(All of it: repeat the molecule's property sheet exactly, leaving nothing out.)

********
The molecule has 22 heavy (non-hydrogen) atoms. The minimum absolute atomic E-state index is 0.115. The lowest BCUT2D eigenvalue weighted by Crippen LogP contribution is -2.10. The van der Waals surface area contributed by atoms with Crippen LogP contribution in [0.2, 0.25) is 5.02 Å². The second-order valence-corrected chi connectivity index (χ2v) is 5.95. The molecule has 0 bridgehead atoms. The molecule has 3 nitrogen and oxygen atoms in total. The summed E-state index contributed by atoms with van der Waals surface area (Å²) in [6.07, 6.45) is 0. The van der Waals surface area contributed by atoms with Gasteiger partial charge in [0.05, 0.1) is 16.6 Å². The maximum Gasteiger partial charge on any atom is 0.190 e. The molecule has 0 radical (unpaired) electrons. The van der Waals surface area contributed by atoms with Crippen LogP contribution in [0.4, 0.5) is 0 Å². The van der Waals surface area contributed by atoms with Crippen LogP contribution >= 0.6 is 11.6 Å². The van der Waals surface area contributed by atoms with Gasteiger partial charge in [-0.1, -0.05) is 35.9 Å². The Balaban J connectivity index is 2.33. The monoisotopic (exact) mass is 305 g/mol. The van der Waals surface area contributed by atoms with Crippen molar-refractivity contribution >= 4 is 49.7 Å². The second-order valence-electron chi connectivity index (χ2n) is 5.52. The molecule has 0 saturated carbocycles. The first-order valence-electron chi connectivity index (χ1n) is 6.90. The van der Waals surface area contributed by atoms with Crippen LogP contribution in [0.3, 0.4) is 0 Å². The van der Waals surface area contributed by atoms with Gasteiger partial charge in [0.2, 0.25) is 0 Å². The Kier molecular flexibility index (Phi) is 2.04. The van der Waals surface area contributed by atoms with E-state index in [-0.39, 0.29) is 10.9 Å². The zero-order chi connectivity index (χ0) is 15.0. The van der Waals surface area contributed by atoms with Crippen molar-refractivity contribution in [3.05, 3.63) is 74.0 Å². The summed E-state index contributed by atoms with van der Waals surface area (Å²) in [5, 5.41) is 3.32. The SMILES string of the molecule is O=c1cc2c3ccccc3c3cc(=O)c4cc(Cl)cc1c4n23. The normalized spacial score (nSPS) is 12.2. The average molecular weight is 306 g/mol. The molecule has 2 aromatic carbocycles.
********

The molecule has 22 heavy (non-hydrogen) atoms. The minimum absolute atomic E-state index is 0.115. The lowest BCUT2D eigenvalue weighted by Crippen LogP contribution is -2.10. The van der Waals surface area contributed by atoms with Crippen LogP contribution in [0.2, 0.25) is 5.02 Å². The second-order valence-corrected chi connectivity index (χ2v) is 5.95. The molecule has 0 bridgehead atoms. The molecule has 3 nitrogen and oxygen atoms in total. The summed E-state index contributed by atoms with van der Waals surface area (Å²) in [6.07, 6.45) is 0. The van der Waals surface area contributed by atoms with Gasteiger partial charge in [0.05, 0.1) is 16.6 Å². The maximum Gasteiger partial charge on any atom is 0.190 e. The molecule has 0 radical (unpaired) electrons. The van der Waals surface area contributed by atoms with Crippen LogP contribution in [0.4, 0.5) is 0 Å². The van der Waals surface area contributed by atoms with Crippen LogP contribution >= 0.6 is 11.6 Å². The van der Waals surface area contributed by atoms with Gasteiger partial charge in [-0.1, -0.05) is 35.9 Å². The Balaban J connectivity index is 2.33. The monoisotopic (exact) mass is 305 g/mol. The van der Waals surface area contributed by atoms with Crippen molar-refractivity contribution >= 4 is 49.7 Å². The second-order valence-electron chi connectivity index (χ2n) is 5.52. The molecule has 0 saturated carbocycles. The first-order valence-electron chi connectivity index (χ1n) is 6.90. The van der Waals surface area contributed by atoms with Crippen LogP contribution in [0.3, 0.4) is 0 Å². The van der Waals surface area contributed by atoms with Gasteiger partial charge in [0.2, 0.25) is 0 Å². The Kier molecular flexibility index (Phi) is 2.04. The van der Waals surface area contributed by atoms with E-state index in [-0.39, 0.29) is 10.9 Å². The zero-order chi connectivity index (χ0) is 15.0. The van der Waals surface area contributed by atoms with Crippen molar-refractivity contribution in [3.05, 3.63) is 74.0 Å². The summed E-state index contributed by atoms with van der Waals surface area (Å²) in [5, 5.41) is 3.32. The SMILES string of the molecule is O=c1cc2c3ccccc3c3cc(=O)c4cc(Cl)cc1c4n23. The normalized spacial score (nSPS) is 12.2. The average molecular weight is 306 g/mol. The molecule has 2 aromatic carbocycles.